Video Production Best Practices for Online Courses

Computer screen showing a video with other video links on the side

Video production is not what it used to be! In high school, I used to sit in a dimly lit room, with multiple TV monitors, splicing tape with a razor blade to make edits. Back then, tape was expensive, editing video was manual labor, and few resources were shared between hundreds of students. Sadly, when brought up to faculty, making a video often conjures up this antiquated idea of video production. Well, good news! Nowadays, making a video is as simple as ever and all you need is a cellphone and/or a laptop webcam.

Learn more about creating “Effective Online Videos” via Vanderbilt’s website.

The first step for incorporating videos into your online course is simply picking up the phone and pressing record. You can use the camera application on your phone, press record, and upload it to your LMS (learning management system). For Canvas users, the Canvas Teacher’s application (iPhone and Android) can be used to add video prompts to discussion posts, give feedback to a student’s assignment, or add a short video lecture to an assignment(s).

Now that the technology is out of the way let’s take another small step to make your video really stand out (i.e. more professional). Below is a list of small, free steps, that you can take to help make your videos more watchable.


  • Keep the video’s short, relevant, and related. Shorter videos are easier to digest and help keep student’s attention. When in doubt, keep your videos around 5-10 minutes long as a best practice.

Using Visuals

  • Use a tripod or lean your phone/camera on a solid surface when filming to prevent shaky video.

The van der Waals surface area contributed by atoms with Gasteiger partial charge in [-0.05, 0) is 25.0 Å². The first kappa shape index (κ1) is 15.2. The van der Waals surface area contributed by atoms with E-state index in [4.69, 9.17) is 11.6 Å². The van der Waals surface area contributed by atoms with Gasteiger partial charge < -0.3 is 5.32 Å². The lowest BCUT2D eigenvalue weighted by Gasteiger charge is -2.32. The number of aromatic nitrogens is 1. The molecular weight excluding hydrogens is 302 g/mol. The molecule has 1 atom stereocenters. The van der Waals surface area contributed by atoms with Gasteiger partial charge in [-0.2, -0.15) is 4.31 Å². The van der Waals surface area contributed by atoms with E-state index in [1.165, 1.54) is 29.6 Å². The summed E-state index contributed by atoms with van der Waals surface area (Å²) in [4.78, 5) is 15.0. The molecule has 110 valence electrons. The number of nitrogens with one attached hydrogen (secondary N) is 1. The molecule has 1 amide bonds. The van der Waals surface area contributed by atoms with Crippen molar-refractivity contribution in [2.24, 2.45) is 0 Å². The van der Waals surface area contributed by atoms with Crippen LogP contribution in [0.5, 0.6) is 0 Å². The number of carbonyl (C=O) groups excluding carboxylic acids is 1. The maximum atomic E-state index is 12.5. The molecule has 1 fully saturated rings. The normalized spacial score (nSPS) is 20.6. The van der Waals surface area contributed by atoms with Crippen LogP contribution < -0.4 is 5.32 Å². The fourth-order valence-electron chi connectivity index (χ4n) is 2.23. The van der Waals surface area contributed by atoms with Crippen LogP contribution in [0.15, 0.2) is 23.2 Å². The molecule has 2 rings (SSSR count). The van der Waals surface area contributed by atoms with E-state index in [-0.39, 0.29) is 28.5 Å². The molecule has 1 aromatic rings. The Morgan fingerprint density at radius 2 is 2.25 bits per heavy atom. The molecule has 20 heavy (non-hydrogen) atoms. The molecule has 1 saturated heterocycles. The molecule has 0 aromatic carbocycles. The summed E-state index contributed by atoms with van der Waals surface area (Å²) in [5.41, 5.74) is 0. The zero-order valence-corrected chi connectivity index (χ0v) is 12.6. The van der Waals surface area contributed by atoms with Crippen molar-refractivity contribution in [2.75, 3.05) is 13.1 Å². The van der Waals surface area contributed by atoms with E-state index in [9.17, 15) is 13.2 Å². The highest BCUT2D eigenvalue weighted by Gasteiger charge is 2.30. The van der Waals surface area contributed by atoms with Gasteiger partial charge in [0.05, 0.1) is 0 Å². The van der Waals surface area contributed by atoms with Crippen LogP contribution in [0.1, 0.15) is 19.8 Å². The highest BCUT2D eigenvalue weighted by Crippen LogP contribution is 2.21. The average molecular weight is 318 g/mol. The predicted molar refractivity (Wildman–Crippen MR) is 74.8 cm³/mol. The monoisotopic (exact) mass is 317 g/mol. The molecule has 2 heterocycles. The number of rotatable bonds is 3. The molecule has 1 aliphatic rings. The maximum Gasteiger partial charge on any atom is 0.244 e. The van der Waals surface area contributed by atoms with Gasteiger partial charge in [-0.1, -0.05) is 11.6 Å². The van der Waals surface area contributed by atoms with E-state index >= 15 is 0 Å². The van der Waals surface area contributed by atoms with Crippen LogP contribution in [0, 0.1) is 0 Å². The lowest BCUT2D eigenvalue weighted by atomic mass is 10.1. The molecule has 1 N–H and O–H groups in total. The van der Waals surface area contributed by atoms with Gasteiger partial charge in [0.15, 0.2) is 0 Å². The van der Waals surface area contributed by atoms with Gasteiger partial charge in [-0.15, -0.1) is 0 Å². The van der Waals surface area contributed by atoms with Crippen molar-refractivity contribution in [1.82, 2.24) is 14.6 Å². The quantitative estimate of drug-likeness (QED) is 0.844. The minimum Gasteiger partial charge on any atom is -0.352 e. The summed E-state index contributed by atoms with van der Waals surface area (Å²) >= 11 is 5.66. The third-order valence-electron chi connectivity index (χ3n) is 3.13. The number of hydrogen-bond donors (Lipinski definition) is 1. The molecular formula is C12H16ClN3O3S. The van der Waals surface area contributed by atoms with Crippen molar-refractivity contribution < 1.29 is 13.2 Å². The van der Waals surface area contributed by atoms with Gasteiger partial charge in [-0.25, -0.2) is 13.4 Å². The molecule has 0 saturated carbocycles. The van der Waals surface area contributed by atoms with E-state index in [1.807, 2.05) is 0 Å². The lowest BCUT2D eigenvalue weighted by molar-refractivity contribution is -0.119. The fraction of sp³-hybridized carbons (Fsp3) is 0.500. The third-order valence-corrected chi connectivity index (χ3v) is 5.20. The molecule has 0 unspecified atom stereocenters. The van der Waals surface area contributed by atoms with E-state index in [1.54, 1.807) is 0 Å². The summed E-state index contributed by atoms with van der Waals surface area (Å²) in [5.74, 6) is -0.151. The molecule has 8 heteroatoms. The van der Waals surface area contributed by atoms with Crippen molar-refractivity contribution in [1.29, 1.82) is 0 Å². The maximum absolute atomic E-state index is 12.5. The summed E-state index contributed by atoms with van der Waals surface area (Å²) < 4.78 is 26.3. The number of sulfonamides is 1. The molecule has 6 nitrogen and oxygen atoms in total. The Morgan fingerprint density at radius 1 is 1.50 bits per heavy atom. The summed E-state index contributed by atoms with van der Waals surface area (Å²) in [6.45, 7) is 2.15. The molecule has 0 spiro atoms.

• Film your videos in different locations, spaces, and places. Switching up the background can help prevent viewer fatigue and lowers the chance that students accidentally miss/skip a video.
  • Panopto offers a simple way to show images, PowerPoint slides, and your computer screen as well as your face in a video.
  • Bring in images, historical items, props, and other visual references, when you can, to help students visualize the material.
  • Hold your phone in a landscape (horizontal) orientation to avoid filming vertical videos.


  • Locate the microphone(s) on your camera or phone. Make sure the microphones are not obstructed by a phone case, your hands, and/or a tripod clamp.
  • Purchase or check out a lavalier microphone, commonly known as a lapel microphone, to capture clearer voice audio and prevent external noises from impacting your video.


  • Open the window blinds to let daylight in. Even better, record your videos outside for optimal sunlight.
  • Make a 10 second practice video to test a locations lighting. Bad lighting can make your videos dark and hard to watch.


  • Write out a script for your video. Even though writing a script seems tedious, scripts are a wonderful way to prevent rambling and refine the videos subject matter.
  • Bulleted lists, with pivotal key points, can be used to keep you on track when you don’t have time to write out a script.
  • You do not have follow the script 100% of the time! It is important to improvise as it helps add emotion and helps build teaching presence.

The first step to successful online videos is making videos. The second step is making small changes to make your video a little bit better. Simply put, video is iterative process and should be an extension of your teaching and not an obstacle. We hope these simple video tips will help you in your online courses.